Amos 9
Pulpit Commentary
I saw the Lord standing upon the altar: and he said, Smite the lintel of the door, that the posts may shake: and cut them in the head, all of them; and I will slay the last of them with the sword: he that fleeth of them shall not flee away, and he that escapeth of them shall not be delivered.
Verses 1-10. - § 6. The fifth vision displays the Lord standing by the altar and commanding the destruction of the temple (ver. 1). No one shall escape this judgment, flee whither he will (vers. 2-4); for God is Almighty (vers. 5, 6). Their election shall not save the guilty Israelites; still they shall not be utterly destroyed (vers. 7-10). Verse 1. - I saw the Lord. It is now no longer a mere emblem that the prophet sees, but actual destruction. He beholds the majesty of God, as Isaiah 6:1; Ezekiel 10:1. Upon (or, by) the altar; i.e. the altar of burnt offering at Jerusalem, Where, it is supposed, the whole nation, Israelites and Judaeans, are assembled for worship. It is natural, at first sight, to suppose that the sanctuary of the northern kingdom is the scene of this vision, as the destruction of idolatry is here emblemized; but more probably Bethel is not meant, for there were more altars than one there (Amos 3:14), and one cannot imagine the Lord standing by the symbol of the calf worship. Smite. The command is mysteriously addressed to the destroying angel (comp. Exodus 12:13; 2 Samuel 24:15, etc.; 2 Kings 19:35). The lintel of the door; τὸ ἱλαστήριον (Septuagint); cardinem (Vulgate); better, the chapiter (Zephaniah 2:14); i.e. the capital of the columns. The word kaphtor is used in Exodus 25:31, etc., for the knop or ornament on the golden candlesticks; here the idea is that the temple receives a blow on the top of the pillars which support it sufficient to cause its overthrow. The LXX. rendering arises from a confusion of two Hebrew words somewhat similar. The posts; the thresholds; i.e. the base. The knop and the threshold imply the total destruction from summit to base. Cut them in the head, all of them; rather, break them [the capital and the thresholds] to pieces upon the head of all. Let the falling building cover them with its ruins. The Vulgate renders, avaritia enim in capite omnium, confounding two words. Jerome had the same Hebrew reading, as he translates, quaetus eorum, avaritia, as if giving the reason for the punishment. The overthrown temple presents a forcible picture of the destruction of the theocracy. The last of them (Amos 4:2); the remnant; any who escape the fall of the temple. He that fleeth, etc. All hope of escape shall be cut off.
Though they dig into hell, thence shall mine hand take them; though they climb up to heaven, thence will I bring them down:
Verse 2. - The thought of ver. 1 is further expanded, the notion of flight being, as Jerome says, dissected. For dig, the LXX. reads, "be hidden;" but the expression implies a breaking through (Ezekiel 8:8). Hell (Sheol) is supposed to be in the inmost part of the earth (comp. Psalm 139:7, 8; Obadiah 1:4). Take them. To receive punishment.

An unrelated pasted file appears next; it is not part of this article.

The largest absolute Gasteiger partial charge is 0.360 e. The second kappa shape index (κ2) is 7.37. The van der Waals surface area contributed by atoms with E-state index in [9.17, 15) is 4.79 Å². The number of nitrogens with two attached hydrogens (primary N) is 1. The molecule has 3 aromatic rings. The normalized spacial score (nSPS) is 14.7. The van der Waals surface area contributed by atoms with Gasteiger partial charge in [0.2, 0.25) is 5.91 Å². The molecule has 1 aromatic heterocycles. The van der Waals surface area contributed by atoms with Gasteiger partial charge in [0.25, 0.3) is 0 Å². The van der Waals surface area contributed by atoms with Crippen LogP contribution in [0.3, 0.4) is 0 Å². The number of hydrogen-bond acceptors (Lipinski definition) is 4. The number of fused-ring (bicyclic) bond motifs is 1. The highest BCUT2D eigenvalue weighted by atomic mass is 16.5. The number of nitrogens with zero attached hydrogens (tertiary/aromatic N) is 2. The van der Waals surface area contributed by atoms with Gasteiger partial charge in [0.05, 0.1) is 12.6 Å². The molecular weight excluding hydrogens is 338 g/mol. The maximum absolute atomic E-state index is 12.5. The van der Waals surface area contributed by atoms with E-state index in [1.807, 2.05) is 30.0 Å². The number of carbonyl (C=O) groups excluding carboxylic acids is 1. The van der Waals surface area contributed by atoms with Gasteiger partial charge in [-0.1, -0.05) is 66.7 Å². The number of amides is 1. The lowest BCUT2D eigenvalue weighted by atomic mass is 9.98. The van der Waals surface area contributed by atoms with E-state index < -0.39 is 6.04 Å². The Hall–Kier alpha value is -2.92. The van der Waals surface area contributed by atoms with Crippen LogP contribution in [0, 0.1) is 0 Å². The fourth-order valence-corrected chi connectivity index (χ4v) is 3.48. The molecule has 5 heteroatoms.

And though they hide themselves in the top of Carmel, I will search and take them out thence; and though they be hid from my sight in the bottom of the sea, thence will I command the serpent, and he shall bite them:
Verse 3. - The top of Carmel. Among the woods and thickets. There are no eaves on the summit of Carmel. "Amos tolls us that in his day the top of it was a place to hide in; nor has it changed its character in this respect ... I would not have been prompted to place 'the top of Carmel' third in such a series of hiding places, yet I can fully appreciate the comparison from my own experience. Ascending from the south, we followed a wild, narrow wady overhung by trees, bushes, and tangled creepers, through which my guide thought we could get up to the top; but it became absolutely impracticable, and we were obliged to find our way back again. And even after we reached the summit, it was so rough and broken in some places, and the thorn bushes so thickset and sharp, that our clothes were torn and our hands and faces severely lacerated; nor could I see my guide at times ten steps ahead of me. From such biblical intimations, we may believe that Carmel was not very thickly inhabited" (Thomson, 'The Land and the Book,' Central Palestine, p. 237, etc.). Other writers speak of the occurrence of caves and deep valleys in the Carmel range. In the bottom of the sea. Both this and heaven (ver. 2) are impracticable hiding places, and are used poetically to show the absolute impossibility of escape. Serpent (nachash, elsewhere called leviathan and tannin, Isaiah 27:1), some kind of seamonster supposed to be venomous. Dr. Pusey mentions that certain poisonous hydrophidae are found in the Indian and Pacific Oceans. and may probably infest the Red Sea and the Persian Gulf.
And though they go into captivity before their enemies, thence will I command the sword, and it shall slay them: and I will set mine eyes upon them for evil, and not for good.
Verse 4. - Captivity itself, in which state men generally, at any rate, are secure of their lives, shall not save them from the sword (Leviticus 26:33; Deuteronomy 28:65, etc. comp. Tobit 1:17, 18 Tobit 2:3, where we see that the murder of captives was not unusual). The prophet looks forward to the Assyrian deportation. For evil. The people are indeed subject to God's special attention, but only in order to punish them (Psalm 34:15, 16; Jeremiah 44:11).
And the Lord GOD of hosts is he that toucheth the land, and it shall melt, and all that dwell therein shall mourn: and it shall rise up wholly like a flood; and shall be drowned, as by the flood of Egypt.